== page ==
ed him into granite, and precipi-
tated the action of a play that Send her a card or a gift
moves, violently, but pile on pile that lasts. They cost so
of unreleived emotion, to a climax little but means so much
that is more convincing as a re- t her at
sult of the atmosphere than from toe
any dramatic building it has re-
ceived. Miss Dane is undoubtedly THE ART &
adroit, but skillful in putting emo-
tions together, not in transmitting GIFT SHOP
them. Previous remarks to the 218 S. State St.
contrary, her art is distinctly theIe
"overripe fruit" sort of thing. _ _ _ _ _ _
There are moments of poetry in
her structure. There are moments
also of real drama, told very stark- _
ly. But these come after an im-
mense labour through gloom, and 1
pass again into a gloom that de- . 5
stroys their theatrical value.
But outside of the intrinsic valuer
of the play there is another con-
sideration, that it brings togther a
dramatist with a clearly defined 1
imagination, a director who is
adept at working in this type of
writing, and a cast of extraordi- M OT1 F E R
nary power. c
But as a play to open a new the-
atre with it was distinctly out of
taste. It belongs in the body of a UNIQU &
series; its whole creation is the re-
sult of an' esoteric taste, and this ( 'J I
consideration seriously militates 1
against the remarkable success of
director and cast..
Paul Stephenson is to be con-
gratulated upon his success in Y41 q
choosing pliable material from a
I field notably weak in emotional ca-
pacities. He has worked with hisj 0. D. MORRILL
cast, and it was small enough to 17 NICKELS ARCADE
work with well, and brought out The Typewritersa
power and ability at pantomime' Stationer eSto rand
that makes the production extra- Greeting Cards for all Occasions'
ordinary in .recent campus history.
The play is carried on the
shoulders of Florence Tennant and Rh cgoti T
Richard Kurvink. The titian Ten-------
nant has run the. gamut from low
comedy in "Take My Advice,"MA
through successful sophistication
in "The Constant Wife" until thisAY
most successful of her roles. Equip-
ped with a strong voice, a pliable Dy
body that lends itself to the panto- 4 Da s ---MAY w
mine effects Stephenson desires,
she has mastered her part to give a HILL A
splendid performance as the bat-
tered Judith.
Kurvink is her equal in every EARL V. MOORE
way, in a part that is a trifle more FREDERICK STOC
pictorial. Fred Crandall, Leone
Lee and Paul Showers have lesser ERIC DELAMARTI
but well done parts, and Bob Ad-
ams does well with a voice that is UVA HIGBEE
weak and unconvincing.
The set is impressionistic con-
struction, setting the emotions of Edith Mason
trapped men and women against a Chicago Civic Oper
chill background of the sea. It is Jeannette Vree
a departure from the realistic for Distinguished Amer
Fred Rebman, but a well handled .oph i slme
departure. Sophie Braslau


Brooks-Newton Inc. Offer-


7 rooms, unexcelled location. Tiled
bath, fireplace, laundry, clothes chute,
etc. Double garage. Lot is 6ox137.
Only 4 years old, Condition superb.
Price far lower than you'd expect.
Convenient terms. lieres a home!

A\n unusual offer in a de juxe loca-
tion, 9rooms, two tile baths, lavatory,
breakfast nook, sun parlor. Oil burner,
Kelvinator, softener, etc., etc. Lot is
hoXl32. Ileate 2-car garage. Let
us showe this distinctive home.

i 2-room authentic Colonial on large
corner lot. Ideal for a medical fra-
ternity, as it is near all hospitals.
Excellent condition. The price is rea-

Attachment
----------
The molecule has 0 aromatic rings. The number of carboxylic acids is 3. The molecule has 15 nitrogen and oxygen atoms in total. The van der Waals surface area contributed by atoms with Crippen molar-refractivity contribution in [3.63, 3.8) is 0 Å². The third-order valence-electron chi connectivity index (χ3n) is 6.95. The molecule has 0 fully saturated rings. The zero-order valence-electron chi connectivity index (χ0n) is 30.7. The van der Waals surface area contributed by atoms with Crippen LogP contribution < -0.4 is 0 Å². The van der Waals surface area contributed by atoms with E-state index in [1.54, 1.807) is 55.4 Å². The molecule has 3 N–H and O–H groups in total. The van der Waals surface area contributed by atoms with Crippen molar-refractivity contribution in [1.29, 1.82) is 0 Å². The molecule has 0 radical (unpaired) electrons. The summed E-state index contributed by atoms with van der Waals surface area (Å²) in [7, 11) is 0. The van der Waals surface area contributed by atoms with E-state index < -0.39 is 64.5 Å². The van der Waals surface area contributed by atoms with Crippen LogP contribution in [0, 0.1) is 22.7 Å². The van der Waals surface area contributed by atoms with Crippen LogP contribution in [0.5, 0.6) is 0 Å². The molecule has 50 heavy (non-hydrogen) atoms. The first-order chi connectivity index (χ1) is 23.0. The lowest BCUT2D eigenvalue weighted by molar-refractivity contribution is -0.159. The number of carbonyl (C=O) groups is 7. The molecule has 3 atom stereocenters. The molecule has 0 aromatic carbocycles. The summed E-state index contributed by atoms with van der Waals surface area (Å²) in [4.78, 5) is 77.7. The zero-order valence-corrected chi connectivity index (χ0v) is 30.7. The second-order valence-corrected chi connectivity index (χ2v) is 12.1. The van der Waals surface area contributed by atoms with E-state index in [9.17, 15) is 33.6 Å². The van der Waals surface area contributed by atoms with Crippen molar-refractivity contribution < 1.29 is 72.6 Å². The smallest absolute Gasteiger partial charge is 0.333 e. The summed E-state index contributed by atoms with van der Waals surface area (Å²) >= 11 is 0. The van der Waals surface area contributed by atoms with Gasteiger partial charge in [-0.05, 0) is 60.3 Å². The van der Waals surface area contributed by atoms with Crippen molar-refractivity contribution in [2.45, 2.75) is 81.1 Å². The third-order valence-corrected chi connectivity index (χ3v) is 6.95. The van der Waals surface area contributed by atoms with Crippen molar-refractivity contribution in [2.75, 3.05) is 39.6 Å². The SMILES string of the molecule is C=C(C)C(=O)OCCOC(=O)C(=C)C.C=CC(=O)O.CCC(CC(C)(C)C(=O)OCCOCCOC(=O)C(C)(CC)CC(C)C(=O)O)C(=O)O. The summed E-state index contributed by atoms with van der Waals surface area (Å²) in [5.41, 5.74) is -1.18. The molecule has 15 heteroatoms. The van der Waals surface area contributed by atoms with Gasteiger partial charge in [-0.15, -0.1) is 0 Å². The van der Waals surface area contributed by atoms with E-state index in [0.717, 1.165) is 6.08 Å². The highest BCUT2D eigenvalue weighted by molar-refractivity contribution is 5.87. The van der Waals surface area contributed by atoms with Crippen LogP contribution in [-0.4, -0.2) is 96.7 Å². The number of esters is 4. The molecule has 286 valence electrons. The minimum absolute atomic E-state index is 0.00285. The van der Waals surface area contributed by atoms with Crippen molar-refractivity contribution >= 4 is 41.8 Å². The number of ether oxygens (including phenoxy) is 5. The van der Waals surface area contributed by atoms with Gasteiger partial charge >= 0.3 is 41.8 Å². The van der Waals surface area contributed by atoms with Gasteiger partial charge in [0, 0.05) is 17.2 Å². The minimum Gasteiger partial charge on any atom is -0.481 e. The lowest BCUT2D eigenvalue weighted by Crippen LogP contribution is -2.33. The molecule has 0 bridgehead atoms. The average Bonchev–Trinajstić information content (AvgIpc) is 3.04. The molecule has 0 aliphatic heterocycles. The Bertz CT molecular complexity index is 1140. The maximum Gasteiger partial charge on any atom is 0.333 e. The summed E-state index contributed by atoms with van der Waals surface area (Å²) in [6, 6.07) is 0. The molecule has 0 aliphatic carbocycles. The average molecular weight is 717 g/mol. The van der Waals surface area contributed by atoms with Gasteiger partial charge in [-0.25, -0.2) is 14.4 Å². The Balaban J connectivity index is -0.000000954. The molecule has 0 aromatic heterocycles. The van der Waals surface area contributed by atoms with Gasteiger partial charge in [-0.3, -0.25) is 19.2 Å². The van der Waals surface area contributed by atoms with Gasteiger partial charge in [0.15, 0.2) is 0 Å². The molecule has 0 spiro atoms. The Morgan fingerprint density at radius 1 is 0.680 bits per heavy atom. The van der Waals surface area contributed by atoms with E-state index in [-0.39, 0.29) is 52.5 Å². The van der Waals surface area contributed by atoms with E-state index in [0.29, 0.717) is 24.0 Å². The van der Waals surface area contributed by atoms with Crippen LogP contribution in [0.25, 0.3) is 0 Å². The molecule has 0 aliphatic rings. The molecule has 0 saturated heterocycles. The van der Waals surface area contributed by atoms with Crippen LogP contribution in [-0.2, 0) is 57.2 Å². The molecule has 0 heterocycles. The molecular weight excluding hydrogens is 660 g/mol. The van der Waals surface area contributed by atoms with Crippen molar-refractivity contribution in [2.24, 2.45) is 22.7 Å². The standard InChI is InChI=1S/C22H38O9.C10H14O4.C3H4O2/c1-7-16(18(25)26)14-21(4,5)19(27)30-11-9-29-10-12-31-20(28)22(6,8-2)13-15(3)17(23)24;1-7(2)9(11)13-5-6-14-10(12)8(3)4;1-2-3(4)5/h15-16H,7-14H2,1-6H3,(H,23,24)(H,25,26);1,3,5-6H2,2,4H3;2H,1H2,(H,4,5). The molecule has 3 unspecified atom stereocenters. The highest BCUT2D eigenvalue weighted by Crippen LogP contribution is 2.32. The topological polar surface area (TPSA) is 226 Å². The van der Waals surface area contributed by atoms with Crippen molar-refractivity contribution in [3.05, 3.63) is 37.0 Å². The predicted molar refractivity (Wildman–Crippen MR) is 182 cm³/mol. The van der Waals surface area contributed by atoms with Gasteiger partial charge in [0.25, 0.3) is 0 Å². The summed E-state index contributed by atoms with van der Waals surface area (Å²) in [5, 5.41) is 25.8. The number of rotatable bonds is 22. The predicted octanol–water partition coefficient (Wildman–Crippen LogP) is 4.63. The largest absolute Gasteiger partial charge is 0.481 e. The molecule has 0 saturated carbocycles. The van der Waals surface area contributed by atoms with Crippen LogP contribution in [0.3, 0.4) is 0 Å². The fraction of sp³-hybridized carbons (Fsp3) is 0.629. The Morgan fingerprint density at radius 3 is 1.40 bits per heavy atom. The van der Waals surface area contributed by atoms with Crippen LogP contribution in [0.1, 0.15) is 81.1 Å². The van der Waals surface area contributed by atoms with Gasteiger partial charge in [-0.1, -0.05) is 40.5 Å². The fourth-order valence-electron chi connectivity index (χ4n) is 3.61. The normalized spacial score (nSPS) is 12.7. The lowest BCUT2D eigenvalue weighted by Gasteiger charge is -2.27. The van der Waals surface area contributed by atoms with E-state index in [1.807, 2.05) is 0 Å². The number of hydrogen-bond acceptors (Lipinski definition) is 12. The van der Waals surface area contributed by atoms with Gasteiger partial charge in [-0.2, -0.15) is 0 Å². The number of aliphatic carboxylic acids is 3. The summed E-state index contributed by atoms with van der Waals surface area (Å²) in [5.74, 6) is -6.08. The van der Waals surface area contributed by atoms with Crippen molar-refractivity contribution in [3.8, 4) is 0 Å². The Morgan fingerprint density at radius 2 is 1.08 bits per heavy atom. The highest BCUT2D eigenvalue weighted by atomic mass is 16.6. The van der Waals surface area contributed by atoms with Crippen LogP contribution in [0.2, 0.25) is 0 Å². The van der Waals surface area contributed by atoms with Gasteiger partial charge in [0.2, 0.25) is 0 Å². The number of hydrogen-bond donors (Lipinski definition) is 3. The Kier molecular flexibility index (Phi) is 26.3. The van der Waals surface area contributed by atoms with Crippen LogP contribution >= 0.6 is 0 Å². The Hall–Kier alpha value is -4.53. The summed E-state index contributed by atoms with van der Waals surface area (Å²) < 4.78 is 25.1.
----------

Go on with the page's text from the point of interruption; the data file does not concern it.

sonable; the terms, very convenient.
An exchange might also be consid-

13 rooms. Another ideal location for
university student group. Heated by
oil burner.. Two butler's pantries
make it convenient for serving meals
to many. IHas sleeping rooms, 8 fire-
places. Extra large lot. The price is
right and ,t: rns easy.

Brooks Building
Phone 22571

t,/./~1.lJ./1. ~l./ll. J,/tl~./«/11YlJ~.I1.11..Ia,/.I1.J~1./.. ''.I"Yl. I /", r /".!'.



2 23, 24, 25, 1929 - Concerts
Musical Director
K Orchestral Conductor
ER Guest Conductor
Children's Conductor

a Company
rican Artist

T~ii' APT* * *

At Lafayette college
have shown that thin
ceive beter grades tha:
are normal or slightly
PhotosmhehAe h nP

- The sincere flattery of imitation
has already preceded Haidee
Wright as the glorious Fanny Cav-
;T~ endish, matriarch of an illustrious
I theatrical dynasty in "The Royal
Family." It was in the Grand
Street Follies that Albert Carroll
impersonated the prideful Fanny
and her quavering "Never heard of
them, Mr. Tyler!" and followed it
recent tests by a version of the famous Ethel
students re- Barrymore, whom some find to be
n those who the prototype of Julie Cavendish,
obese. finishing the skit with her "And
I hope yew see my brother John in'
the mewviees." M
The story of Edna Ferber and
George S. Kaufman is delightful
satire, as cruel with the foilbles as
it is sympathetic to the basic loy-
alty and humanity of this bril-
liant theatrical family. The cast is
the original company that has fin-
ished a forty-five week run in New
York and a three month stay in
Chicago; it includes Ann Andrews
and Otto Kruger, Jefferson de
Angelis, Clyde Fillmore and Mar-
jorie Wood, and a number of cap-
Pl~ai~nv~c- ables in support. headed. of eourse.


Metropolitan Opera Company
Marion Telva
Metropolitan Opera Company
Richard Crooks
Premier American Concert Artist
Paul Althouseg
Metropolitan Opera Company
Lawrence Tibbett
Metropolitan Opera Company
Richard Bonelli
Chicago Civic Opera Company
Barre Hill
Chicago Civic Opera Company
William Gustafson
Metropolitan Opera Company
Josef Hofmann
Polish Virtuoso
Efrem Zimlaist
Hungarian Master
The Chicago Symphony Orchestra
The University Choral Union
Children's Festival Chorus

Voli nist




Samson and Delilah
The New Life

Saint Saens